Felix Höfling, Freie Universität Berlin

Anomalous transport in the Lorentz model and in crowded cells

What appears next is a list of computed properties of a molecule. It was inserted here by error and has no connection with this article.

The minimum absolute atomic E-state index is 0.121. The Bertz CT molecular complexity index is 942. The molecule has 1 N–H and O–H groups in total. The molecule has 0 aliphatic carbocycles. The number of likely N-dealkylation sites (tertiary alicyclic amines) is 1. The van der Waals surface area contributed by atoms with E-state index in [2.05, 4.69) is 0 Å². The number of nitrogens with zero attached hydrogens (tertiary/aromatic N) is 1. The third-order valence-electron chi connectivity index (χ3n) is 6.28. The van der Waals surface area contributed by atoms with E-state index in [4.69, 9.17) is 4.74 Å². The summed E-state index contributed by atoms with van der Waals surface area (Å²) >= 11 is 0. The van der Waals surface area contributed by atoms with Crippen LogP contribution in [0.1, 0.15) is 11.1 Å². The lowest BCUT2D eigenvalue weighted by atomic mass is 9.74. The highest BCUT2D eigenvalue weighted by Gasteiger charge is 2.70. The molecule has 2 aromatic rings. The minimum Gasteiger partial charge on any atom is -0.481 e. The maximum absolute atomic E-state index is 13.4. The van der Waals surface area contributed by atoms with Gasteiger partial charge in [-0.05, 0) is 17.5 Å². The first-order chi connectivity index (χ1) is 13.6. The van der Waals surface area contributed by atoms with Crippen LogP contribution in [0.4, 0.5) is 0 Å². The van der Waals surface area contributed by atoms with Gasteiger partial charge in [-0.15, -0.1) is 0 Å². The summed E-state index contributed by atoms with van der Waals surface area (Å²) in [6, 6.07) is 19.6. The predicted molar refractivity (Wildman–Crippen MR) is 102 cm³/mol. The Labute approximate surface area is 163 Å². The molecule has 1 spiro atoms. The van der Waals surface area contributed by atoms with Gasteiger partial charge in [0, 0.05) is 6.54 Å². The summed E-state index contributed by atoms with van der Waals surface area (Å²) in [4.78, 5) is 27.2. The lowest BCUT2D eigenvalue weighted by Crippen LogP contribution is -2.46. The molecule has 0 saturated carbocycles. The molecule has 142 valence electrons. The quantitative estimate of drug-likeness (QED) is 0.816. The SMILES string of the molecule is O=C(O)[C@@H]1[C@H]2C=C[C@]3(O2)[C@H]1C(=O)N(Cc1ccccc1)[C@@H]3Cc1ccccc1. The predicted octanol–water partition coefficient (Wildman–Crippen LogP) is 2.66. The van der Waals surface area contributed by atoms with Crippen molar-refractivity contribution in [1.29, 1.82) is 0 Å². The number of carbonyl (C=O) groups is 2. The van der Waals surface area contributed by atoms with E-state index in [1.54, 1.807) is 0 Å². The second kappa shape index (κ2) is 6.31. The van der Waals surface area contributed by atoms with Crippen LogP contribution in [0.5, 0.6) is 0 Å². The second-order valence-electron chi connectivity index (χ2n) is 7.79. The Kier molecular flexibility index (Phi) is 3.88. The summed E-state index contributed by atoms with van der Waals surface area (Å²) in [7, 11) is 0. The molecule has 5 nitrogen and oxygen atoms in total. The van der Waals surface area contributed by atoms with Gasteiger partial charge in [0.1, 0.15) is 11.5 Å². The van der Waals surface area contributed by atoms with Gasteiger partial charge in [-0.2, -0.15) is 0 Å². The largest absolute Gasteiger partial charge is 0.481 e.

Anomalous, slow transport is widely observed for tracer particles in heterogeneous host structures, which are typically found in (quasi-)arrested liquids and, approximately, in densely crowded cellular fluids. I will discuss the Lorentz model for transport in such structures, which serves as paradigm for a classical localisation transition. Here, an underlying percolation phenomenon entails critical slowing down of the tracer motion, visible as subdiffusion at criticality. Guided by large-scale simulations, we have developed an elaborate scaling description of the anomalous transport. I will also make connections to random resistor networks and to the "ant in the labyrinth" and discuss universality. Eventually, I will apply the obtained insight to cellular fluids, where anomalous transport of, e.g., proteins can be measured on a spatio-temporal level by variable-lengthscale fluorescence correlation spectroscopy.

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